I wish I had a nickel for every man I've met who would not date a transgender girl.

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I called my fiancé at work, and of course my mother before posting to all my friends on Facebook.

But amid the cheering and good wishes, it still felt like everyone was more excited than I was. Over a month later, with one week left to go, I still can’t sort it out.

For the next 15 years I was married and divorced twice.

The root of the failures I believe some bent up anger and feeling of inadequacy stemming from a childhood I had no control over.

The list is a succession in which the prospect of disappointment drove me to stop counting. What I do not comprehend is the prevalence of men in my life otherwise.

Each tale of romance had its own ending, except that the heart of the matter always remained the same: being transgender made me different from other women in the eyes of men. I am very close with my brother and my father; and a number, if not most, of my friends are male -- as are nearly all of my mentors in the legal profession, which is my vocation.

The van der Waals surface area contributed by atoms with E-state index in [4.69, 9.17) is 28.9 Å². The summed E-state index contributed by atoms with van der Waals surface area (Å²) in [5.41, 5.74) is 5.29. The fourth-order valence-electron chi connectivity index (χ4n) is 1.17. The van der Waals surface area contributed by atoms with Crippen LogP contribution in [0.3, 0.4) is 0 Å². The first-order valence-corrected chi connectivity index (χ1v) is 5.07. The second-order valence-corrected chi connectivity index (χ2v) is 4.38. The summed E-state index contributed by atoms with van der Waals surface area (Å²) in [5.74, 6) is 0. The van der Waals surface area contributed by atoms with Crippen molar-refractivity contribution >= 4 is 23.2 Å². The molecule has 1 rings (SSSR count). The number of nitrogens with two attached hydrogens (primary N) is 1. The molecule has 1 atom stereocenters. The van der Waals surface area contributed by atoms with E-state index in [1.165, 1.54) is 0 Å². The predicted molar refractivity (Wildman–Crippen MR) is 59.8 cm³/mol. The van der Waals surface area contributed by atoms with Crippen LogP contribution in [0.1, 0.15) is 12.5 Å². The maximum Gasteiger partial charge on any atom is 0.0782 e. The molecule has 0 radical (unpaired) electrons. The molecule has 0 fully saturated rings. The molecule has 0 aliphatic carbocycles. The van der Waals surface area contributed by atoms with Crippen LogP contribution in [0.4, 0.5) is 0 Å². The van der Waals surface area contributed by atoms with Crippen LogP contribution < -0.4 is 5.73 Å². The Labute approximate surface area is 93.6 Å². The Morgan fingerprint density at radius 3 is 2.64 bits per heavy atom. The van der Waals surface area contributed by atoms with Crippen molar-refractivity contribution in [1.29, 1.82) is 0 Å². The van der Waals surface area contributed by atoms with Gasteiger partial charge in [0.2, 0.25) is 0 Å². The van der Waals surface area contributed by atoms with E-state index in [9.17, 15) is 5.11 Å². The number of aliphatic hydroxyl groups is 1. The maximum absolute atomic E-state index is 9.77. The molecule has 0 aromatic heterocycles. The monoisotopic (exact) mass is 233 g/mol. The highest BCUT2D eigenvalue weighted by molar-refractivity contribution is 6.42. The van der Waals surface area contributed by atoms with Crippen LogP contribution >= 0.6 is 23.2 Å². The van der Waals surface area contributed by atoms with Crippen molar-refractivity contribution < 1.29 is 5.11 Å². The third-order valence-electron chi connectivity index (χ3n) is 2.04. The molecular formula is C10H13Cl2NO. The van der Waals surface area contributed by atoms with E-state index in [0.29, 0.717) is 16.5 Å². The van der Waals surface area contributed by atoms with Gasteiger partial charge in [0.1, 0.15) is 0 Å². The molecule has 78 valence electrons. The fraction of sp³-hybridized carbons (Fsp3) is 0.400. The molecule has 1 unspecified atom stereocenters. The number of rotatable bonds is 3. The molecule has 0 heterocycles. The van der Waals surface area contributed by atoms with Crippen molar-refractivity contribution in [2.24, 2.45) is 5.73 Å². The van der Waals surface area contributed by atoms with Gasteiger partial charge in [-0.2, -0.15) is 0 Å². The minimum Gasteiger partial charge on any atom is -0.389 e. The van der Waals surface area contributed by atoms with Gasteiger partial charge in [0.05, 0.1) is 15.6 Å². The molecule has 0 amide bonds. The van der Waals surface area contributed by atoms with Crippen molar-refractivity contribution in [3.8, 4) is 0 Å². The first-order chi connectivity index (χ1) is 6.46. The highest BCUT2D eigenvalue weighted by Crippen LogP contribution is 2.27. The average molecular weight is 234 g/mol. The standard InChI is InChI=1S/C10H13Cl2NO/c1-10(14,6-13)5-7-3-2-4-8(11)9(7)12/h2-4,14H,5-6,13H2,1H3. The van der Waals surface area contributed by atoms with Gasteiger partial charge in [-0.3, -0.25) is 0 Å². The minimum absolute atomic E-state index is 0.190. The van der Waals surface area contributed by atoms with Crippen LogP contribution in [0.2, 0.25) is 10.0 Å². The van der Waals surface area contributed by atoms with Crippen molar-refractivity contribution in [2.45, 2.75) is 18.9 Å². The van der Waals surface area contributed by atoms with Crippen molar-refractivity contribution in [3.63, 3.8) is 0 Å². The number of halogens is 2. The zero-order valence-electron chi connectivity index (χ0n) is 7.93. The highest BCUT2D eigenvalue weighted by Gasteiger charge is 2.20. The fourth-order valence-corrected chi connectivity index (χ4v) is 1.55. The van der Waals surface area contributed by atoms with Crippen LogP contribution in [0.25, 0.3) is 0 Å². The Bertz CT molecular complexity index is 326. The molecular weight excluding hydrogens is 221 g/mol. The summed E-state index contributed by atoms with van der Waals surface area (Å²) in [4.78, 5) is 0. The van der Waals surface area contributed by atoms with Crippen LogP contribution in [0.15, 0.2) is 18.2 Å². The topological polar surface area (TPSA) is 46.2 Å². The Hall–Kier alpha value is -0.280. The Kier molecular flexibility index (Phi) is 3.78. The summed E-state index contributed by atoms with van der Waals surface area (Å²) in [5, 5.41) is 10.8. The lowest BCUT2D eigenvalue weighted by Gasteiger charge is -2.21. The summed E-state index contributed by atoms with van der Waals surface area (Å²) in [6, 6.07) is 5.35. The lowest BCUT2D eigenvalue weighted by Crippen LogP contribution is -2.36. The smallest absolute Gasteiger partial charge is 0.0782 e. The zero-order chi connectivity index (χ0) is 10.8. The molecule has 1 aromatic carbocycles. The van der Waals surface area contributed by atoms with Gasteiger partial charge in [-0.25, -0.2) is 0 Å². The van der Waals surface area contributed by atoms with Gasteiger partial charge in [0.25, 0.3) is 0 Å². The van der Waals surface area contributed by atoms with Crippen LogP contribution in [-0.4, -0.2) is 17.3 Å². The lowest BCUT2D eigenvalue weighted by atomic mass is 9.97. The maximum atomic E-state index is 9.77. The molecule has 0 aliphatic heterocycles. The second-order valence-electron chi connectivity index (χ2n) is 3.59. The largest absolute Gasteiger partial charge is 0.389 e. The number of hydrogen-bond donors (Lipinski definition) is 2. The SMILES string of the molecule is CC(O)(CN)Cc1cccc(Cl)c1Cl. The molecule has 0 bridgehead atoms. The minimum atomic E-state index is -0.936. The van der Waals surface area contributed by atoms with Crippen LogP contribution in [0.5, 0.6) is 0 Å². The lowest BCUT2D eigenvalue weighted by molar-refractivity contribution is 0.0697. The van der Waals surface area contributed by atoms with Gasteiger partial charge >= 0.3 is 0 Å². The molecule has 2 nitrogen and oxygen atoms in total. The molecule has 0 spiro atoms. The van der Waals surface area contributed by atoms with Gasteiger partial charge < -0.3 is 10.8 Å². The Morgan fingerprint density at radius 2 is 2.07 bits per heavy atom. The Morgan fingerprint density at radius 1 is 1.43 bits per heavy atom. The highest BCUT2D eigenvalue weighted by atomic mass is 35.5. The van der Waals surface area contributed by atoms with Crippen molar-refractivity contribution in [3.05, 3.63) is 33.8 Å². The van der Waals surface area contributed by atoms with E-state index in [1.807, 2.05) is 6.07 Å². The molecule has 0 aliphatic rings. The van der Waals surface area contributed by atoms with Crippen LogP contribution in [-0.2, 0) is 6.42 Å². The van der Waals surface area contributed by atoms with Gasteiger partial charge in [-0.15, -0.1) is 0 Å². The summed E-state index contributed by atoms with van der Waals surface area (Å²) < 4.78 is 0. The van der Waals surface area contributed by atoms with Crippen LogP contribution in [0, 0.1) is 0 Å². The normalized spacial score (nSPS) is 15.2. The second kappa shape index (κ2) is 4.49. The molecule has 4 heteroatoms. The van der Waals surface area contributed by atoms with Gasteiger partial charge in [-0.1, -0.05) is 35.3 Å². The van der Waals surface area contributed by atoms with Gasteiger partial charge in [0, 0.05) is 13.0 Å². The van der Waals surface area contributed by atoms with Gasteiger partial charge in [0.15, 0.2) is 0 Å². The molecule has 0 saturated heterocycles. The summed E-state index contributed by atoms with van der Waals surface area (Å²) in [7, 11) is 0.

But I also know the feeling I had upon asking one of my best friends for decades whether he would consider a relationship with someone who's transgender.

When I saw the look in his eyes, I added, "Don't answer that question." What staggers the heart is that a prejudice of this magnitude is so prevalent, and that, not only is it accepted as inherent, it is overlooked as a prejudice altogether.

I came out as a transgender man in 2014 at the age of 19.

I knew I wanted “T” and top surgery from the start.

When my surgeon’s office called and left a message telling me the insurance approved my surgery, I couldn’t dial back fast enough.